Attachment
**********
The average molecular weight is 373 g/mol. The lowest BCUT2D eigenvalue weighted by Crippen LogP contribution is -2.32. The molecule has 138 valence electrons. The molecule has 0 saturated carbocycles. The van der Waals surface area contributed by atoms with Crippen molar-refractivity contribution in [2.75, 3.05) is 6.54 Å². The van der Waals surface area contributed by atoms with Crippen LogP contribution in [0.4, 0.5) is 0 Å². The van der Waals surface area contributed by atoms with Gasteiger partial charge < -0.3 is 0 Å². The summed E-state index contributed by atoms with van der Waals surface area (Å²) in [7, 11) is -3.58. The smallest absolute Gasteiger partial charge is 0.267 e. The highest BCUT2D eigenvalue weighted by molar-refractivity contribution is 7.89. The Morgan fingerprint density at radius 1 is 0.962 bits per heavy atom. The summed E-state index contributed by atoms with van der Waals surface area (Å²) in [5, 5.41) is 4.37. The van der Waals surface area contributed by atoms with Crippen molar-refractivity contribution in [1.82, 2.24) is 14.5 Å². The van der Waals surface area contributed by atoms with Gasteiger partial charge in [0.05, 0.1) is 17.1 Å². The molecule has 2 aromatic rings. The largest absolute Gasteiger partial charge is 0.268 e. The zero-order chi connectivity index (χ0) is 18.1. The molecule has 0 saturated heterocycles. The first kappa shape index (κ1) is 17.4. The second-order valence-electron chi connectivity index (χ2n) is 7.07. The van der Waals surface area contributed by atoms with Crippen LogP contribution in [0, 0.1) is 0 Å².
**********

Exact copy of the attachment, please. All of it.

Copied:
The average molecular weight is 373 g/mol. The lowest BCUT2D eigenvalue weighted by Crippen LogP contribution is -2.32. The molecule has 138 valence electrons. The molecule has 0 saturated carbocycles. The van der Waals surface area contributed by atoms with Crippen molar-refractivity contribution in [2.75, 3.05) is 6.54 Å². The van der Waals surface area contributed by atoms with Crippen LogP contribution in [0.4, 0.5) is 0 Å². The van der Waals surface area contributed by atoms with Gasteiger partial charge < -0.3 is 0 Å². The summed E-state index contributed by atoms with van der Waals surface area (Å²) in [7, 11) is -3.58. The smallest absolute Gasteiger partial charge is 0.267 e. The highest BCUT2D eigenvalue weighted by molar-refractivity contribution is 7.89. The Morgan fingerprint density at radius 1 is 0.962 bits per heavy atom. The summed E-state index contributed by atoms with van der Waals surface area (Å²) in [5, 5.41) is 4.37. The van der Waals surface area contributed by atoms with Crippen molar-refractivity contribution in [1.82, 2.24) is 14.5 Å². The van der Waals surface area contributed by atoms with Gasteiger partial charge in [0.05, 0.1) is 17.1 Å². The molecule has 2 aromatic rings. The largest absolute Gasteiger partial charge is 0.268 e. The zero-order chi connectivity index (χ0) is 18.1. The molecule has 0 saturated heterocycles. The first kappa shape index (κ1) is 17.4. The second-order valence-electron chi connectivity index (χ2n) is 7.07. The van der Waals surface area contributed by atoms with Crippen LogP contribution in [0, 0.1) is 0 Å².